free consultations for new estate plans as well as for review of previous estate plans. Many of our
clients elect to schedule an annual check-up, but we recommend reviewing your estate plan with
an attorney at least every three years.

Schedule your free consultation today!

Probating an Estate – Avoid These Common Mistakes

Probating an estate can be complicated. Navigating the probate of estates can be intimidating, but with the right knowledge and guidance, it doesn’t have to be. Get insights and tips on filing paperwork, gathering necessary documents and avoiding common mistakes in this comprehensive guide to probate of estates. While avoiding probate is the goal, sometimes things happen. It is important to have somebody on your side during this process. We specialize in probate of estates, so give us a call to discuss your options.

Lack of Estate Planning prior to probating an estate

One of the most common mistakes made in probate is the lack of estate planning prior to death. Without an updated estate plan, a personal representative may have difficulty properly distributing assets among family members and other beneficiaries. Additionally, if there are any discrepancies with creditors or tax authorities, those claims must be entertained or paid before assets are distributed according to the original will. It is critical to update your estate plan every 5 years or whenever circumstances change in order to avoid these risks and issues.

Inadequate Preparation of Court Filings

Many people make the mistake of skipping necessary steps when filing paperwork with the applicable court. In order to properly administrate a probate, all necessary documents must be in order and include vital information such as correct names and addresses for executors and beneficiaries. Additionally, any executed wills or codicils must also be submitted along with appropriate fees. Improper preparation of these items can delay resolution of the estate or even result in it being rejected in some cases.

Common mistakes to avoid when probating estate

Failure to Identify and Notify All Beneficiaries

It is essential to identify and properly notify all beneficiaries when probating an estate, as even the omission of a single beneficiary may result in legal problems later on. Beneficiaries must be listed with the correct name and current address, as notification letters will be sent to confirm their stated interests in the estate. Otherwise, something as simple as a misspelled name can lead to costly court proceedings down the line.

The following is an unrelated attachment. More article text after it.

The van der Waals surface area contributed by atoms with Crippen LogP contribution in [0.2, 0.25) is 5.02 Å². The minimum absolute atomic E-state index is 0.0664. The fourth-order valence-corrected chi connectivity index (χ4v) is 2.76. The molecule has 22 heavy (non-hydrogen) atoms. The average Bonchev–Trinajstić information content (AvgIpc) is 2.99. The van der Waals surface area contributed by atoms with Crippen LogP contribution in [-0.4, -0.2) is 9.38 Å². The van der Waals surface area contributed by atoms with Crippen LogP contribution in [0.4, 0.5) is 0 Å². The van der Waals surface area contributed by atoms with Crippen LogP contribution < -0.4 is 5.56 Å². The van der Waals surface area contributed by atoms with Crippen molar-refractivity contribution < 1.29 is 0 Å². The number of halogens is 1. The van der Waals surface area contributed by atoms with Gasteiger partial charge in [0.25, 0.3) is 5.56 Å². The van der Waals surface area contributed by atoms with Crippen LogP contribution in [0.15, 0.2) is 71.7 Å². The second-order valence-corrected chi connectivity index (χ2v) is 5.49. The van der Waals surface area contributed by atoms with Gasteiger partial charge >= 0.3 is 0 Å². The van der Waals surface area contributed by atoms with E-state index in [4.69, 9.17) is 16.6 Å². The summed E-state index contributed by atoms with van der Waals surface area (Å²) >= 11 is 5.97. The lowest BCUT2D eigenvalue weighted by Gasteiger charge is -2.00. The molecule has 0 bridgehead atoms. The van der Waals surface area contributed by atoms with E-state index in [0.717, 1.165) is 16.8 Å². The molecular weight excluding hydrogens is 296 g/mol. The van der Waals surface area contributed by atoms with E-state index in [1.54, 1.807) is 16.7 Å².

Misunderstanding Taxes and Other Obligations due to the Estate

During the probate process, it is important to accurately identify and pay all taxes, fees, and other obligations owed by the estate. Depending on how complicated these matters are, they may require the services of a professional tax advisor or accountant. Furthermore, it is wise to remain aware of state and federal deadlines associated with such obligations, as failure to meet these could lead not only to fines but even possible criminal charges when probating an estate.

The executor of the estate is responsible for filing the applicable tax and other forms, as well as for remitting any obligations due. This can be an especially intricate process when more than one state is involved or when a decedent held property in multiple states. For those cases, expertise from a professional may be warranted to ensure all necessary procedures are followed correctly and efficiently. Doing this will help both the executor and beneficiaries avoid time-consuming mistakes that could leave them vulnerable to costly penalties down the road.

Neglecting Inventorying Assets and Debts Owed by the Estate

One of the most common mistakes made in probate is neglecting to inventory assets and debts. It is important that all assets and liabilities be identified, adequately described, and accurately valued. Without an accurate accounting of what belongs to the estate, it is difficult to properly administer the process – underestimating assets or liabilities could result in either inadequate recovery for creditors or unjustly enriching one or more heirs. Additionally, for estates with large amounts of money or property, professional appraisals may need to be conducted to ensure a proper assessment of value.